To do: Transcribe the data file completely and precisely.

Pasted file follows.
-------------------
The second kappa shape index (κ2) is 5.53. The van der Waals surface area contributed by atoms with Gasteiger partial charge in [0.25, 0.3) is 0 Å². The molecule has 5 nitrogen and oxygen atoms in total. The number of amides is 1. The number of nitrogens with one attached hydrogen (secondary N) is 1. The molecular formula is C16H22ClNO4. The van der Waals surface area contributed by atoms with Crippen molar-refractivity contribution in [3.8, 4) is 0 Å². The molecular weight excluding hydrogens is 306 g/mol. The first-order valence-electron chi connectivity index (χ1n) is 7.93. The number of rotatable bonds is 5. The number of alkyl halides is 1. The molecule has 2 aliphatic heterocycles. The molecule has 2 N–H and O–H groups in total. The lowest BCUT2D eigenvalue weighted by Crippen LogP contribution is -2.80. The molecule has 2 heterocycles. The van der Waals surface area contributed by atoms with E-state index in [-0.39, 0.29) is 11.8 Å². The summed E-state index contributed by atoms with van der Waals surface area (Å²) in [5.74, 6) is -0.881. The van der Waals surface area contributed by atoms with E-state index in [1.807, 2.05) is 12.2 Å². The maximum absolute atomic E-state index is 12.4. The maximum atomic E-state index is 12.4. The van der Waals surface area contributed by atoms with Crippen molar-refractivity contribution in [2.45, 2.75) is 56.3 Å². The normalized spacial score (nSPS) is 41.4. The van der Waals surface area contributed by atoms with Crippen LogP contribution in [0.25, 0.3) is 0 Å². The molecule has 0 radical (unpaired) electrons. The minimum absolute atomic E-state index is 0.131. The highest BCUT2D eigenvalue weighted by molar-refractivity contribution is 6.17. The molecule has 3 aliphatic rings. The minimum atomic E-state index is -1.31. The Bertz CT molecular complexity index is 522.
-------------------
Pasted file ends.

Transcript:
The second kappa shape index (κ2) is 5.53. The van der Waals surface area contributed by atoms with Gasteiger partial charge in [0.25, 0.3) is 0 Å². The molecule has 5 nitrogen and oxygen atoms in total. The number of amides is 1. The number of nitrogens with one attached hydrogen (secondary N) is 1. The molecular formula is C16H22ClNO4. The van der Waals surface area contributed by atoms with Crippen molar-refractivity contribution in [3.8, 4) is 0 Å². The molecular weight excluding hydrogens is 306 g/mol. The first-order valence-electron chi connectivity index (χ1n) is 7.93. The number of rotatable bonds is 5. The number of alkyl halides is 1. The molecule has 2 aliphatic heterocycles. The molecule has 2 N–H and O–H groups in total. The lowest BCUT2D eigenvalue weighted by Crippen LogP contribution is -2.80. The molecule has 2 heterocycles. The van der Waals surface area contributed by atoms with E-state index in [-0.39, 0.29) is 11.8 Å². The summed E-state index contributed by atoms with van der Waals surface area (Å²) in [5.74, 6) is -0.881. The van der Waals surface area contributed by atoms with E-state index in [1.807, 2.05) is 12.2 Å². The maximum absolute atomic E-state index is 12.4. The maximum atomic E-state index is 12.4. The van der Waals surface area contributed by atoms with Crippen molar-refractivity contribution in [2.45, 2.75) is 56.3 Å². The normalized spacial score (nSPS) is 41.4. The van der Waals surface area contributed by atoms with Crippen LogP contribution in [0.25, 0.3) is 0 Å². The molecule has 0 radical (unpaired) electrons. The minimum absolute atomic E-state index is 0.131. The highest BCUT2D eigenvalue weighted by molar-refractivity contribution is 6.17. The molecule has 3 aliphatic rings. The minimum atomic E-state index is -1.31. The Bertz CT molecular complexity index is 522.